The House has voted to impeach Donald Trump. House Democrats are flirting with not sending the articles of impeachment over to the Senate, which they say isn’t preparing to hold a fair trial. Given this, some have set about arguing that this means Trump hasn’t been impeached. Trump’s lawyers are apparently looking at making this argument.  They got a much-needed rhetorical boost Thursday when Harvard University professor Noah Feldman, one of the Democratic witnesses in the House impeachment proceedings, endorsed the idea.

The House didn’t technically vote on the resolution by itself, but the rules of impeachment as passed by the House declared that “the adoption of the resolution [755], as amended, shall be divided between the two articles.” Thus, by approving the two articles, they effectively adopted House Resolution 755. And that resolution says that Trump “is impeached,” not that he will be impeached after the second part of the resolution — the transmission to the Senate — is acted upon.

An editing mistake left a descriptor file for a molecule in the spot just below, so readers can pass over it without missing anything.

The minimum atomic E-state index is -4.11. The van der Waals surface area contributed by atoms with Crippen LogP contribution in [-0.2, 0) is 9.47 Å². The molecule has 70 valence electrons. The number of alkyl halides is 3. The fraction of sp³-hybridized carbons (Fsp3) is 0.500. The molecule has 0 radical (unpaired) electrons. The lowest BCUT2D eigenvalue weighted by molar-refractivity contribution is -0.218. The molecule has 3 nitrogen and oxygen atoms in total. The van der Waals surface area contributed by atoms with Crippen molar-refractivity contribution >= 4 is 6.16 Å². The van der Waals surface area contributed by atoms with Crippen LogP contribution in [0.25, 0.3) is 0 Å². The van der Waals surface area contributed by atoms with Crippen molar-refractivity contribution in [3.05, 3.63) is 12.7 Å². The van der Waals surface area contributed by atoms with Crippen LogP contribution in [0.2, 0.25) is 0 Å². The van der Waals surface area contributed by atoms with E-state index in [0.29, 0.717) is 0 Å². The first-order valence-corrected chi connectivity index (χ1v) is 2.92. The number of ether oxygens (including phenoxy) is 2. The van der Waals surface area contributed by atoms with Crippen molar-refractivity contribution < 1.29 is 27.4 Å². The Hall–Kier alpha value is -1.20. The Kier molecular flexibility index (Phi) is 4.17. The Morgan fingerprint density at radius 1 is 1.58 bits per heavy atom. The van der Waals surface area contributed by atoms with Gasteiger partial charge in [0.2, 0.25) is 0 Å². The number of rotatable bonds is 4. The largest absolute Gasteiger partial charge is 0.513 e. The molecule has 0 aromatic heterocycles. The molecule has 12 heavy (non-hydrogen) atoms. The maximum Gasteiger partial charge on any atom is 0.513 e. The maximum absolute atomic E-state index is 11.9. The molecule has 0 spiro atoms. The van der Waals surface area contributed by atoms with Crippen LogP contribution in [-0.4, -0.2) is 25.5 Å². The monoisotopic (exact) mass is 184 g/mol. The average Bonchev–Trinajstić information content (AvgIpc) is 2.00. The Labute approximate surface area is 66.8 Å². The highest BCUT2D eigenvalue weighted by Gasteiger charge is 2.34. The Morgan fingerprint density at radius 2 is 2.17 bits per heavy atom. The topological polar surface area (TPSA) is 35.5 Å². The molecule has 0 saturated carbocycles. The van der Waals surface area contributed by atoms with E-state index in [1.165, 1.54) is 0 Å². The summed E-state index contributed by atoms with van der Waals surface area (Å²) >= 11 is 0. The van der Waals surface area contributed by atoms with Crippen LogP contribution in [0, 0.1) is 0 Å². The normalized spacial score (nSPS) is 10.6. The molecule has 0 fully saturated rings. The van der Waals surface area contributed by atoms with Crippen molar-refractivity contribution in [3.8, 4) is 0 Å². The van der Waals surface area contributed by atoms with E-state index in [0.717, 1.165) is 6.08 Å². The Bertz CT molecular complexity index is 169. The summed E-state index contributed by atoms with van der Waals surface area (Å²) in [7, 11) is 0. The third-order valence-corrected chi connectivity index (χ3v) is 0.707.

Trump really wants plausible deniability. If he can convince himself and his supporters that he hasn’t been impeached, they at least have something to base that on. The problem is it’s not the actual rules or anything directly stated in the Constitution.